What is Disorderly Conduct?
The crime of disorderly conduct in Arizona is classified as either a class 1 misdemeanor or a class 6 felony. In general, it refers to very disruptive behavior that disturbs the peace of another individual or a neighborhood. A common example of this is when a person at a bar or on the street becomes very belligerent and begins to yell and scream loudly during an argument.
Disorderly conduct is often accompanied by alcohol use and threats of fighting, but neither of those are elements of the crime. Because the elements of the crime are written very broadly, a wide range of behavior can fall under the umbrella of “disorderly conduct.” As a result, police can be quick to charge somebody with disorderly conduct when no other obvious crimes have occurred, such as assault or criminal damage.
Felony disorderly conduct is a lesser-included offense of aggravated assault with a deadly weapon.
A.R.S. § 13-2904 Defined
ARS 13-2904 is the Arizona law that defines disorderly conduct. There are two levels of disorderly conduct: misdemeanor disorderly conduct and felony disorderly conduct. Misdemeanors are lesser crimes than felonies, but both can result in probation and jail time. A conviction for a felony is accompanied by losses of certain civil rights, as well as the potential for prison time.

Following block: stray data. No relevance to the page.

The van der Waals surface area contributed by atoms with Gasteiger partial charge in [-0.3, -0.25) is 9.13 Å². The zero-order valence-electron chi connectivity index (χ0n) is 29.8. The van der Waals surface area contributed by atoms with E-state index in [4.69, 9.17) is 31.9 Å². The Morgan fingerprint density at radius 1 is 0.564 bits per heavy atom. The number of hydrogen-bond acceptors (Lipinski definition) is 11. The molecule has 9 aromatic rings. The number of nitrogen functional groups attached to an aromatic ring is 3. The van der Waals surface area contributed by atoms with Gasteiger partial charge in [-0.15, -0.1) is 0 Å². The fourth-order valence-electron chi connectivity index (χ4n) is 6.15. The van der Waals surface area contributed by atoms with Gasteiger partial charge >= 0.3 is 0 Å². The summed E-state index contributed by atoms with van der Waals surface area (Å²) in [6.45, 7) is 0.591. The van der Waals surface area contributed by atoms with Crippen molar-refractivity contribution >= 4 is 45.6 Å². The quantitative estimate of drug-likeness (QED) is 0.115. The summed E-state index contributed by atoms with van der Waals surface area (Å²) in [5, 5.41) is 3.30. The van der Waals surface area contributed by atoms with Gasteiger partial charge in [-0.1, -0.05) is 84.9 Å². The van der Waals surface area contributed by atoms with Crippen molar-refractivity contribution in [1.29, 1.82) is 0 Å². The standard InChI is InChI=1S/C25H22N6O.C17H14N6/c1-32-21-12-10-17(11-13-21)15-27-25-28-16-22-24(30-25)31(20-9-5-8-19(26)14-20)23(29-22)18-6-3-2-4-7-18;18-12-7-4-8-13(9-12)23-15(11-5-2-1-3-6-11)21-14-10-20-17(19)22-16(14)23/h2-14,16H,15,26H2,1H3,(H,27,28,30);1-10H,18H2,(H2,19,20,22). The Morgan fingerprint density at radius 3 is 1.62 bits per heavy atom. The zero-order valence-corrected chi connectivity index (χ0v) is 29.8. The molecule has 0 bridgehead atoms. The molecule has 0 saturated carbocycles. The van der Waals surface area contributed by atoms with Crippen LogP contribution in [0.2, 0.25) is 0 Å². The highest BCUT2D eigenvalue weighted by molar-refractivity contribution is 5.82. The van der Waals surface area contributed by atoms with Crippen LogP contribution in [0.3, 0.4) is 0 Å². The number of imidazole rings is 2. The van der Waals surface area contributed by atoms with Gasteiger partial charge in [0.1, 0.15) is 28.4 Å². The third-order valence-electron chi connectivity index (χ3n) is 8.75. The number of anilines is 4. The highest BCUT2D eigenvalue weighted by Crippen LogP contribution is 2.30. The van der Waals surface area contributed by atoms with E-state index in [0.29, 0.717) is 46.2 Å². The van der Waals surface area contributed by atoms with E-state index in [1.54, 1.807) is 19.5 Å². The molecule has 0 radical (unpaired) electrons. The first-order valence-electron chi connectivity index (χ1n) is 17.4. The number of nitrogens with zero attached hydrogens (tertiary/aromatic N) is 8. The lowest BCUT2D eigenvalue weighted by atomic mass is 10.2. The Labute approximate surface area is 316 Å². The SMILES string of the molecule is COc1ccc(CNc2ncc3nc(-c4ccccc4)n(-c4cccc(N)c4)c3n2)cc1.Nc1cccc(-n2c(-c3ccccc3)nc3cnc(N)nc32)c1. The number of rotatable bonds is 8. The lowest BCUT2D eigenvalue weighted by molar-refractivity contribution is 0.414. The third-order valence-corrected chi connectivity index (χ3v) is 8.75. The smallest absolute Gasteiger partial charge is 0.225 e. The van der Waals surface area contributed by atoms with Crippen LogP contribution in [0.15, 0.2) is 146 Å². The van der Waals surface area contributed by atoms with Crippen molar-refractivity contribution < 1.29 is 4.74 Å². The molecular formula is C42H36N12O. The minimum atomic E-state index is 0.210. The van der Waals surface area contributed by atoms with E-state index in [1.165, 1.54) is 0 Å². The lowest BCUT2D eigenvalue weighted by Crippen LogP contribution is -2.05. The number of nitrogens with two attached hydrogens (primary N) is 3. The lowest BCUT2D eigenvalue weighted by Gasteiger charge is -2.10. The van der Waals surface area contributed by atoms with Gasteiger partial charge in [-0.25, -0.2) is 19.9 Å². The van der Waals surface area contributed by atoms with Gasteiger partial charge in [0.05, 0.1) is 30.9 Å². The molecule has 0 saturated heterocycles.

Misdemeanor disorderly conduct occurs when a person, with “the intent to disturb the peace or quiet of a neighborhood, family or person, or with knowledge of doing so”
- Engages in fighting, violent or seriously disruptive behavior; or
- Make unreasonable noise; or
- Use abusive or offensive language or gestures to any person present in a manner likely to provoke immediate physical retaliation by such person; or
- Makes any protracted commotion, utterance or display with the intent to prevent the transaction of the business of a lawful meeting, gathering or procession; or
- Refuses to obey a lawful order to disperse issued to maintain public safety in dangerous proximity to a fire, a hazard or any other emergency.
Disorderly conduct that occurs under any of the above circumstances is classified as a class 1 misdemeanor, which is the highest level of misdemeanor offense.
Felony disorderly conduct occurs when a person, with “the intent to disturb the peace or quiet of a neighborhood, family or person, or with knowledge of doing so”
- Recklessly handles, displays or discharges a deadly weapon or dangerous instrument.
Felony disorderly conduct is a class 6 felony.
When Do Prosecutors File Charges of Disorderly Conduct?
Defense attorneys often see disorderly conduct charges filed against a person for loud and disruptive behavior in public. This behavior can often be drunken behavior, but intoxication is not required to file disorderly conduct charges. Because alcohol is known to often reduce people’s inhibitions, however, alcohol and disorderly conduct charges can be hand-in-hand, and sometimes people will refer to this charge as “drunk and disorderly” — although that name is not a legal term.
The language of the statute is written very broadly, and a creative prosecutor can cast a wide variety of behavior under the umbrella term of “disorderly conduct.”
Example: If a couple has a loud argument that disturbs their neighbors, they may find themselves charged with disorderly conduct. Getting drunk in a bar or a casino and yelling at staff or fellow patrons can also result in charges. Often, behavior that is aggressive but falls short of simple assault will be charged as disorderly conduct instead.